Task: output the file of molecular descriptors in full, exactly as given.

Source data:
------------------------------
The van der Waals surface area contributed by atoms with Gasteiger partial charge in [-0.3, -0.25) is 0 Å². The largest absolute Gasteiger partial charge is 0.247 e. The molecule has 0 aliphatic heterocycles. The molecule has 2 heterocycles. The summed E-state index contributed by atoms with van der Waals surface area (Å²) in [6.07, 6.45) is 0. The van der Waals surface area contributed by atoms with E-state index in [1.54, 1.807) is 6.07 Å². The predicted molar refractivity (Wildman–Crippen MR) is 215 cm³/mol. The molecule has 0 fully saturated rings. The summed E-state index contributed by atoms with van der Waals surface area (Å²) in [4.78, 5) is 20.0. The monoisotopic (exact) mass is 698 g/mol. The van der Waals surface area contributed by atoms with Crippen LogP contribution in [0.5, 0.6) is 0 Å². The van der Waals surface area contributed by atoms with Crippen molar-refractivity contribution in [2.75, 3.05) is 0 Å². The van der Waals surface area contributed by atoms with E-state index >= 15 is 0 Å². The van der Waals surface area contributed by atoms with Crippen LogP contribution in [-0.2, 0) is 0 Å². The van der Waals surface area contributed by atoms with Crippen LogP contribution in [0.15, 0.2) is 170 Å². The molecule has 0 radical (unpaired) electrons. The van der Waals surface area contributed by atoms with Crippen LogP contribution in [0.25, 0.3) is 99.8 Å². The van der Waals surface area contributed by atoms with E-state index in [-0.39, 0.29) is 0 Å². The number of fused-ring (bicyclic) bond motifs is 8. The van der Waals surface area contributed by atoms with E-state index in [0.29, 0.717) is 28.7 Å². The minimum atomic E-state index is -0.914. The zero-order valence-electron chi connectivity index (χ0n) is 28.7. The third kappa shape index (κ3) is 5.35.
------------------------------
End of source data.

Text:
The van der Waals surface area contributed by atoms with Gasteiger partial charge in [-0.3, -0.25) is 0 Å². The largest absolute Gasteiger partial charge is 0.247 e. The molecule has 0 aliphatic heterocycles. The molecule has 2 heterocycles. The summed E-state index contributed by atoms with van der Waals surface area (Å²) in [6.07, 6.45) is 0. The van der Waals surface area contributed by atoms with E-state index in [1.54, 1.807) is 6.07 Å². The predicted molar refractivity (Wildman–Crippen MR) is 215 cm³/mol. The molecule has 0 fully saturated rings. The summed E-state index contributed by atoms with van der Waals surface area (Å²) in [4.78, 5) is 20.0. The monoisotopic (exact) mass is 698 g/mol. The van der Waals surface area contributed by atoms with Crippen LogP contribution in [0.5, 0.6) is 0 Å². The van der Waals surface area contributed by atoms with Crippen molar-refractivity contribution in [2.75, 3.05) is 0 Å². The van der Waals surface area contributed by atoms with E-state index >= 15 is 0 Å². The van der Waals surface area contributed by atoms with Crippen LogP contribution in [-0.2, 0) is 0 Å². The van der Waals surface area contributed by atoms with Crippen LogP contribution in [0.15, 0.2) is 170 Å². The molecule has 0 radical (unpaired) electrons. The van der Waals surface area contributed by atoms with Crippen LogP contribution in [0.25, 0.3) is 99.8 Å². The van der Waals surface area contributed by atoms with E-state index in [-0.39, 0.29) is 0 Å². The number of fused-ring (bicyclic) bond motifs is 8. The van der Waals surface area contributed by atoms with E-state index in [0.29, 0.717) is 28.7 Å². The minimum atomic E-state index is -0.914. The zero-order valence-electron chi connectivity index (χ0n) is 28.7. The third kappa shape index (κ3) is 5.35.